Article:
We know that Andre Debose, to this point, anyway, has had a fantastic spring.
But you cannot gauge much from him yet, for two reasons: Nobody is there watching (aside from the coaches, obviously), so we have yet to see for ourselves. The other reason is that Debose hasn’t really done much in games yet. Of course, that’s due in large part to my BFFL Addazio, but still, he hasn’t done it.
But with Rainey, it’s very different, because we HAVE seen him do it in games.
And Muschamp is saying that he’s doing great.
Here’s a sickening stat for you- despite missing FIVE FULL GAMES and part of a SIXTH, Rainey was STILL THE TEAM’S SECOND LEADING RUSHER in 2010.
Now, this tells readers two things: how bad Addazio’s offense was, or how great Rainey was.
Have I ripped on Addazio enough yet?
Good, now let’s look at the other side of that coin.
Chris Rainey, despite how bad the offensive coordinator or even the offense itself is, is electric. He makes men miss and can singlehandedly ruin defensive coordinators’ schemes and matchups… and this brings me to Charlie Weis.
If there’s one thing above all others you need to know about Charlie Weis, it’s that he finds good mismatches and then ruthlessly exploits them. He is NOT a pass lover. Of course, a lot of mismatches are in the secondary vs. receivers category, so that’s why he throws deep so often when he has great receivers. Not because he loves seeing long bombs, but because somebody on defense does not match up well with a receiver.
So now let’s go back to Rainey. I nicknamed him and Demps the ‘triple T’s’ after the 2008 Arkansas game (where they both accounted for over 100 yards) for a bunch of reasons, and hopefully the name will catch on this season.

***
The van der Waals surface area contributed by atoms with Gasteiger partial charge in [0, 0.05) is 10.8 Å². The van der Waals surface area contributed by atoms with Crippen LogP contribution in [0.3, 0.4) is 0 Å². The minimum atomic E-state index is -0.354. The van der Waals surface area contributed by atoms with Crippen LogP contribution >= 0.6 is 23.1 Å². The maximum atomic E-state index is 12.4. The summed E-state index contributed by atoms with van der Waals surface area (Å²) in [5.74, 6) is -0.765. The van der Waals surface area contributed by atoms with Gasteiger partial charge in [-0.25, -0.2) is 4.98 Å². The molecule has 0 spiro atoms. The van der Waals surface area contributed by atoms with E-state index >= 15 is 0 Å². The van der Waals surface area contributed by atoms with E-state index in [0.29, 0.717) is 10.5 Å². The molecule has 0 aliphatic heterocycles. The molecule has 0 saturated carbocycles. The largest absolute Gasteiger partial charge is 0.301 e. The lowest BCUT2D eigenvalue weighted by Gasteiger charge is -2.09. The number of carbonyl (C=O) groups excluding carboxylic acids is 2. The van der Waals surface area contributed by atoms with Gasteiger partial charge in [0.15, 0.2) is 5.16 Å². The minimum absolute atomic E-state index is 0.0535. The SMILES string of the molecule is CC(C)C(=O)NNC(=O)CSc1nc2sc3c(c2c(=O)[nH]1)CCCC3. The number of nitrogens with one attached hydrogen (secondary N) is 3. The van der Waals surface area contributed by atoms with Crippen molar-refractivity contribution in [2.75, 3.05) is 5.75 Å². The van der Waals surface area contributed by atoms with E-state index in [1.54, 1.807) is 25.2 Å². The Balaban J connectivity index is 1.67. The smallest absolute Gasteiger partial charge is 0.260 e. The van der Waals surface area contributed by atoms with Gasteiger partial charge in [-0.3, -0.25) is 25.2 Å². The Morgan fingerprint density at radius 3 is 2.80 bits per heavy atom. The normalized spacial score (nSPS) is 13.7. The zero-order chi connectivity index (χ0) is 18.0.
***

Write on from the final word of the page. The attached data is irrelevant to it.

Oh, sorry, I forgot to define Triple T.
There are actually multiple explanations.
One is that they are tiny twin terrors- pretty self explanatory.
Another is that they are both triple threats: Fast, good hands, great tackle-shakers.
And the third is that when used correctly, they gain three times as many yards as they were supposed to than they play called for (even when Mullen was around- remember, this was 2008).
So let’s talk about 2010. The Florida Gators were abysmal, and their offense sunk to levels previously reached by only submarines. What was lost in how awful the season was was how dynamite Rainey and Demps were. Remember the above stat.
Now, let’s put all these pieces together.
Rainey, even under Addazio, shined as an explosive playmaker who turned nothing into something.
He can break tackles.
He can catch.
Charlie Weis loves finding mismatches and riding them all the way.
See where I’m going?
You know how some people have AB blood type and are considered “universal recipients”, meaning that if they need blood, anybody with any type of blood can safely donate blood without causing an issue?
Well, Rainey is a “universal mismatch”.
Don’t believe me? Pretend to be a defensive coordinator. Try to get an even matchup with Rainey. I’ve already tried.